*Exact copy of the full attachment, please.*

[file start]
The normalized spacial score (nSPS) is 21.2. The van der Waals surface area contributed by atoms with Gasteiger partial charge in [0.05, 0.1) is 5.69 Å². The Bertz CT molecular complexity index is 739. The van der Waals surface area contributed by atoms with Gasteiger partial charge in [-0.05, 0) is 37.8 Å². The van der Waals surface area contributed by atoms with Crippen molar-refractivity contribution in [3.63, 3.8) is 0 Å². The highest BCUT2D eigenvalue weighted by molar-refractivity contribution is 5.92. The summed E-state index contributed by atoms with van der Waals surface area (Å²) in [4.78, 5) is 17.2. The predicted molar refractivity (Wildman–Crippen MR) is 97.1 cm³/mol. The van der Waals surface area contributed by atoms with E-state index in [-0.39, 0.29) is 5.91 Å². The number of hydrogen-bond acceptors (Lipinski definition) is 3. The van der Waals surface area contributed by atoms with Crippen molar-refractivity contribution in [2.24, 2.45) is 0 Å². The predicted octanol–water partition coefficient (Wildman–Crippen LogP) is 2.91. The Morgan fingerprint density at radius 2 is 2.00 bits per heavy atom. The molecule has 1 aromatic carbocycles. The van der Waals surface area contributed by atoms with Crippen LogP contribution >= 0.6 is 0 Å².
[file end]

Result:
The normalized spacial score (nSPS) is 21.2. The van der Waals surface area contributed by atoms with Gasteiger partial charge in [0.05, 0.1) is 5.69 Å². The Bertz CT molecular complexity index is 739. The van der Waals surface area contributed by atoms with Gasteiger partial charge in [-0.05, 0) is 37.8 Å². The van der Waals surface area contributed by atoms with Crippen molar-refractivity contribution in [3.63, 3.8) is 0 Å². The highest BCUT2D eigenvalue weighted by molar-refractivity contribution is 5.92. The summed E-state index contributed by atoms with van der Waals surface area (Å²) in [4.78, 5) is 17.2. The predicted molar refractivity (Wildman–Crippen MR) is 97.1 cm³/mol. The van der Waals surface area contributed by atoms with E-state index in [-0.39, 0.29) is 5.91 Å². The number of hydrogen-bond acceptors (Lipinski definition) is 3. The van der Waals surface area contributed by atoms with Crippen molar-refractivity contribution in [2.24, 2.45) is 0 Å². The predicted octanol–water partition coefficient (Wildman–Crippen LogP) is 2.91. The Morgan fingerprint density at radius 2 is 2.00 bits per heavy atom. The molecule has 1 aromatic carbocycles. The van der Waals surface area contributed by atoms with Crippen LogP contribution >= 0.6 is 0 Å².